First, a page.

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End Of Watch

Studio: Exclusive Media Group

Starring: Jake Gyllenhaal, Michael Pena, Anna Kendrick

Director: David Ayer

Rated: R

Time: 108 mins.

Back Cover

From the writer of Training Day comes a gripping, action-packed cop drama starring Academy Awardr nominee Jake Gyllenhaal and Michael Pe¤a. In their mission to abide by their oath to serve and protect, Officers Brian Taylor (Gyllenhaal) and Mike Zavala (Pe¤a) have formed a powerful brotherhood to ensure they both go home at the end of watch. But nothing can prepare them for the violent backlash that happens after they pull over the members of a notorious drug cartel for a routine traffic stop.


You seen this, ‘a day in the life of a cop,’ style of movie countless times before.  End of Watch brings nothing new to that type of tale in terms of story.  It does deliver it in a different manner.  The look and feel of it is much like the recent spate of lost footage movies but this one uses a video diary motif to achieve that gritty and hand held feel.  Both for the cops and the bad guys.  While such an approach strips away the movie glitz and makes it feel more  intimate it cannot hide the fact that we have seen this type of cop movie before.

So the in your face feeling that at first intrigues gradually becomes wearing as the movie plays out. The desire for the camera to hold still and the shots to move back grow stronger the longer the movie runs.  The feeling of claustrophia becomes a distraction.   All I wanted is for the shots to open up.

What works really well is the relationship between the two cops played by Jake Gyllenhaal and Michael Pena.  They have an easy camaraderie and really feel like two buddies.  Brian Taylor(Gyllenhaal) and Mike Zavala(Pena) have a strong bond between them as they cover each other’s back to make sure they always make it to the end of the watch.

What does not work so well are some of the criminal elements of the movie.  Taylor and Zavala run across a drug gang;  the members of that gang are widely drawn and are very cartoonish.  The intersection of these two paths between cops and the big bads is jarring.  It is like the merging of a documentary with an action movie.

Crave Factor – 6


1080p/AVC MPEG-4

The video is all over the place as a variety of hand held and digital cameras are used.  It  makes it difficult to judge what was intended and what was accidental.  In general the picture is pretty good with certain segments grittier looking because of the type of camera and/or shot used.  Plus the lighting conditions in which it was filmed.  Night time shots are more problematic as they tend to be more chaotic as well.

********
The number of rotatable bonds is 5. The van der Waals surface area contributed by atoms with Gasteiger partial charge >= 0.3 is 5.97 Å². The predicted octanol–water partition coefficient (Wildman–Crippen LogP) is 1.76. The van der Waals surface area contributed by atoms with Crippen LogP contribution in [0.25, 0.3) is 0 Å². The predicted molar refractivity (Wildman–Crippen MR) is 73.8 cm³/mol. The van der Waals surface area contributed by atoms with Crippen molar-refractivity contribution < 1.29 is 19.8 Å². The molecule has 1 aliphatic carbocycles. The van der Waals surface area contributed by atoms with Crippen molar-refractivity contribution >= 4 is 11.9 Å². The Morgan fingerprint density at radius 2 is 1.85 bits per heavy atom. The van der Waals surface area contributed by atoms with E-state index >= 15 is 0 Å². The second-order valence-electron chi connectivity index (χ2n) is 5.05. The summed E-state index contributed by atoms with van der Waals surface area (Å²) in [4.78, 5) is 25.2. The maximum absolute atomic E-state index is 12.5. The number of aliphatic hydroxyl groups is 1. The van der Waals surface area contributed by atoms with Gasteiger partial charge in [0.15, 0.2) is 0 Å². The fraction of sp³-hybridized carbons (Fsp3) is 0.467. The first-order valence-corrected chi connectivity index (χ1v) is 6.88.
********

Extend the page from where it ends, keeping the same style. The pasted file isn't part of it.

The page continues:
Crave Factor – 8

The DVD is the same with the expected loss of detail and a slight loss of clarity in darker scenes which are murky in the BluRay version to begin with.

Crave Factor – 7


English/French Dolby True HD 5.1

A respectable and workman like soundfield.  This is a front soundstage heavy soundfield for the most part because it is a dialogue heavy movie.  During the action scenes the sound field opens up and employs the surround speakers to help flesh them out.

The disc includes optional English SDH and French subtitles—in easy-to-read white lettering—but no dubs or descriptive audio.

Crave Factor – 7

The 5.1 Dolby surround on the DVD matches up pretty close to that of the BluRays given the restrained sound dynamics at play here.

Crave Factor – 7

Special Features

On the BluRay only and in 1080p.  The Audio Commentary is present on both discs.

  • Audio Commentary: Writer/Director David Ayer

Single person commentary for the length of a movie is a tough task for the commentator in terms of maintaining listener interest.  Frank Darabont is pretty good at it.  David Ayer gives it a good try and does provide a lot of interesting tidbits about the LA Police Force, the new movie shooting possibilities because of the miniaturization of cameras, and the cast etc.

It’s easy to get onboard with the commentator if you agree with said person.  It’s a lot tougher when the person states why he made the decisions he did and those decisions are the very things you find problematic.

  • Featurettes: 5 EPK type segments each about 2 minutes long.
    • Fate With A Badge
    • In The Streets
    • Women On Watch
    • Watch Your Six
    • Honors

  • Alternate Ending

A misnomer – this is a collection of deleted scenes showing the funeral procession and honour guard outside the church.  In no way does it provide a different ending.

  • Deleted Scenes

A collection of nearly 40 minutes of deleted scenes.  Most of them are alternate takes with some new footage – notably a boxing match sequence.

Crave Factor – 6


Story wise – End of Watch brings nothing new to the table.  Which is a pity because it makes the performances of Gyllenhaal and Pena seem all for naught.

Overall Crave Factor


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